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Dollar store shoppers had better watch their dollars. A week after accusing Dollar General of routinely charging more at the register than the price on the shelf, the state of Ohio has filed a similar lawsuit accusing Family Dollar of doing the same.

Ohio’s Attorney General accuses Family Dollar of listing “false prices on items” and engaging in “bait advertising,” citing several instances in which the retailer allegedly listed one price on the shelf, and charged a higher price when the item was rung up for sale.

The lawsuit follows an investigation by the auditor’s office in Butler County. The office conducted price verification checks at all 13 Family Dollar stores in the county, and reported that all 13 failed. Pricing error rates ranged from 12% to 84% – meaning, in the worst cases, more than four out of five items rang up at a price higher than the one advertised at the shelf.

In some cases, incorrect prices were actually in customers’ favor. In most cases, though, the prices paid by customers were higher than what the shelf prices led them to believe they’d be paying.

“These pricing errors are very concerning, especially at stores where nearly every error is in the store’s favor,” Butler County Auditor Roger Reynolds said in a statement. “We will continue to alert the public when we uncover rampant abuse like this.”

Late last month, Butler County announced the results of a similar audit of all 20 Dollar General stores in the county, and found that every one of them “had too many pricing errors to meet standards.” State law allows a pricing error rate of just 2%, while the worst offender among Dollar General stores in the county allegedly had an error rate of more than 88%.

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The state attorney general followed up that investigation with a lawsuit against Dollar General. And now it has done the same against Family Dollar.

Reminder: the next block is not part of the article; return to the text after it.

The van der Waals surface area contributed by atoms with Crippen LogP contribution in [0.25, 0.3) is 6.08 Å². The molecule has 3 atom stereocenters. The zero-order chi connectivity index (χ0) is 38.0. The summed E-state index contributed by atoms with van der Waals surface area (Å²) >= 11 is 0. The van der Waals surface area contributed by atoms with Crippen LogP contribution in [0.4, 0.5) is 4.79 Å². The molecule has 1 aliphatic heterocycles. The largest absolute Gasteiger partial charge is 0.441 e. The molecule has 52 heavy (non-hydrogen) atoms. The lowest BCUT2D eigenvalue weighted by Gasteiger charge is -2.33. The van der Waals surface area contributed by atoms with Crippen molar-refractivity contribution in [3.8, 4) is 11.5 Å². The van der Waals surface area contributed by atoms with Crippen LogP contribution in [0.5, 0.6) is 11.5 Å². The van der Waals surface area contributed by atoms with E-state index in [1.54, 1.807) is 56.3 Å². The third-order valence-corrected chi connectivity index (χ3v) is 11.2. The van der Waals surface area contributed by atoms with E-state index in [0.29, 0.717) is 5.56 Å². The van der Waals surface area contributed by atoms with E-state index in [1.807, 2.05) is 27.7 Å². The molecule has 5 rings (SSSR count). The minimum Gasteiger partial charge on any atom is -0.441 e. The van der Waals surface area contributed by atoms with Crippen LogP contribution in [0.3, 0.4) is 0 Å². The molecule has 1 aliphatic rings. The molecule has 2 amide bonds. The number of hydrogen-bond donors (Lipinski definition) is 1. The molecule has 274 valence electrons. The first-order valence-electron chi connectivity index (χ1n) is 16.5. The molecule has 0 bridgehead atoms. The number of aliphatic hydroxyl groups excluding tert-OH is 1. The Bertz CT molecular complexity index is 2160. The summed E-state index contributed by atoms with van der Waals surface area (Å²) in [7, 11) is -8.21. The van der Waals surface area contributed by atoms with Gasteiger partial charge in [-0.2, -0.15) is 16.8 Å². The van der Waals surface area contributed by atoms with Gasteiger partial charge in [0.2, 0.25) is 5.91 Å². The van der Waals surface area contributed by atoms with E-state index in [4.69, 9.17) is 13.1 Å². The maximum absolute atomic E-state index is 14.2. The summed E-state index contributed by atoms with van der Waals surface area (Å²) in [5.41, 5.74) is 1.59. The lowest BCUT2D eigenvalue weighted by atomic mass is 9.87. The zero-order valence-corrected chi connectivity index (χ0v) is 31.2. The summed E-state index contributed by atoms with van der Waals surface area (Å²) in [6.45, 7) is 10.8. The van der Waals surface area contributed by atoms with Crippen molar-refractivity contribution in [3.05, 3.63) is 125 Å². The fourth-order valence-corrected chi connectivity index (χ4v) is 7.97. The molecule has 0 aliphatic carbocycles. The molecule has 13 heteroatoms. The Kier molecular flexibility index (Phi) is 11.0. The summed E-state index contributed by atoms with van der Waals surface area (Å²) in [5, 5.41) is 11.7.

“It’s human nature to make mistakes. There will be a few,” Attorney General Dave Yost said in announcing the lawsuit. But whether the pricing errors discovered are accidental or deliberate, he said they make for a disturbing pattern.

As in the Dollar General case, the lawsuit against Family Dollar accuses the retailer of unfair and deceptive acts and practices, and bait advertising. The attorney general wants Family Dollar fined $25,000 per pricing violation. He also wants affected customers to be refunded, and wants Family Dollar to ensure it has a pricing error rate of no more than 2%.

“We’re looking not just for reimbursement, but we want a court order to make them stop doing this and to put adequate controls in place so that the price you see on the shelf is the price that they charge at the register,” Yost said. Whether it’s Dollar General or Family Dollar, Yost said the dollars he’s worried about “are the dollars that are supposed to be in your pocket. They’re being taken without justification.” And he promises to get justice for Ohio shoppers.

Pricing errors are just the latest accusation leveled against Family Dollar recently. Earlier this year, the retailer was fined more than $1.2 million after federal regulators inspected two Ohio stores and found violations including “exit routes, fire extinguishers and electrical panels dangerously obstructed or blocked; unsafe walking-working surfaces; and unstable stacks of merchandise.” Those fines came months after an investigation into rodent infestation in hundreds of Family Dollar stores led to multiple lawsuits.

So with accusations of unsafe working conditions and unwelcome rodents, pricing errors may be the least of the problems you might face at your local Family Dollar. Nevertheless, at least one state now hopes to ensure it will no longer be a problem at all.

Image source: Family Dollar

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